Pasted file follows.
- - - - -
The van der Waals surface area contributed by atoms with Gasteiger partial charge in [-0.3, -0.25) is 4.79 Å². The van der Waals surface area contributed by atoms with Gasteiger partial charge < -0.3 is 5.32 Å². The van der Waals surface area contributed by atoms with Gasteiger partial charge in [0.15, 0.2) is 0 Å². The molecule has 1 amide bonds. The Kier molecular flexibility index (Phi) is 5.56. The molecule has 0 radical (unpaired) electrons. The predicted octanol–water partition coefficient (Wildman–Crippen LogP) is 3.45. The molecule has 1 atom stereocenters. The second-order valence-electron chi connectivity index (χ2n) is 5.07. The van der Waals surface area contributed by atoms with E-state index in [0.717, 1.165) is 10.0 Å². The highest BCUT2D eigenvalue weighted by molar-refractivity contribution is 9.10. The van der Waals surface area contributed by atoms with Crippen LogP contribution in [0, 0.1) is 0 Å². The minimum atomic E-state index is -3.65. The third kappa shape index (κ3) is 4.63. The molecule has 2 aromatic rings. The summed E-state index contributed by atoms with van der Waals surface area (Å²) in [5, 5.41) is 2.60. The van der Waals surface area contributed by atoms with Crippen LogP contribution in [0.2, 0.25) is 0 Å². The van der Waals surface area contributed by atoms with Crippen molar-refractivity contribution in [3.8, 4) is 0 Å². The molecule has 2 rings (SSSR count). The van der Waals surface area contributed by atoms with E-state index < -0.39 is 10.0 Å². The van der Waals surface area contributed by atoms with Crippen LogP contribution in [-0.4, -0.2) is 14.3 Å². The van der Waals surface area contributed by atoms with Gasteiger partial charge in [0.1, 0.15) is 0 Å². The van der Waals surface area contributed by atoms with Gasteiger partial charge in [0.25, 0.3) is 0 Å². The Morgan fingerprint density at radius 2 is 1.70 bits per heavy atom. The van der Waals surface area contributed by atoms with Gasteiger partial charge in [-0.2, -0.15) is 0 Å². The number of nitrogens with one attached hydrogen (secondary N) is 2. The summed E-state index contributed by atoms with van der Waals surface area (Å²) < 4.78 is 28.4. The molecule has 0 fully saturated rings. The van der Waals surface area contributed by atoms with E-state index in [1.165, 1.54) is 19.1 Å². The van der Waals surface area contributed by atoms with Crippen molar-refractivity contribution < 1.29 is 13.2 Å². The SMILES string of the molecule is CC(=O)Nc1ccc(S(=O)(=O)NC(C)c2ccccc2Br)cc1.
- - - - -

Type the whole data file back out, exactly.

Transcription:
The van der Waals surface area contributed by atoms with Gasteiger partial charge in [-0.3, -0.25) is 4.79 Å². The van der Waals surface area contributed by atoms with Gasteiger partial charge < -0.3 is 5.32 Å². The van der Waals surface area contributed by atoms with Gasteiger partial charge in [0.15, 0.2) is 0 Å². The molecule has 1 amide bonds. The Kier molecular flexibility index (Phi) is 5.56. The molecule has 0 radical (unpaired) electrons. The predicted octanol–water partition coefficient (Wildman–Crippen LogP) is 3.45. The molecule has 1 atom stereocenters. The second-order valence-electron chi connectivity index (χ2n) is 5.07. The van der Waals surface area contributed by atoms with E-state index in [0.717, 1.165) is 10.0 Å². The highest BCUT2D eigenvalue weighted by molar-refractivity contribution is 9.10. The van der Waals surface area contributed by atoms with Crippen LogP contribution in [0, 0.1) is 0 Å². The minimum atomic E-state index is -3.65. The third kappa shape index (κ3) is 4.63. The molecule has 2 aromatic rings. The summed E-state index contributed by atoms with van der Waals surface area (Å²) in [5, 5.41) is 2.60. The van der Waals surface area contributed by atoms with Crippen LogP contribution in [0.2, 0.25) is 0 Å². The van der Waals surface area contributed by atoms with Crippen molar-refractivity contribution in [3.8, 4) is 0 Å². The molecule has 2 rings (SSSR count). The van der Waals surface area contributed by atoms with E-state index < -0.39 is 10.0 Å². The van der Waals surface area contributed by atoms with Crippen LogP contribution in [-0.4, -0.2) is 14.3 Å². The van der Waals surface area contributed by atoms with Gasteiger partial charge in [0.1, 0.15) is 0 Å². The van der Waals surface area contributed by atoms with Gasteiger partial charge in [0.25, 0.3) is 0 Å². The Morgan fingerprint density at radius 2 is 1.70 bits per heavy atom. The van der Waals surface area contributed by atoms with Gasteiger partial charge in [-0.2, -0.15) is 0 Å². The number of nitrogens with one attached hydrogen (secondary N) is 2. The summed E-state index contributed by atoms with van der Waals surface area (Å²) < 4.78 is 28.4. The molecule has 0 fully saturated rings. The van der Waals surface area contributed by atoms with E-state index in [1.165, 1.54) is 19.1 Å². The van der Waals surface area contributed by atoms with Crippen molar-refractivity contribution < 1.29 is 13.2 Å². The SMILES string of the molecule is CC(=O)Nc1ccc(S(=O)(=O)NC(C)c2ccccc2Br)cc1.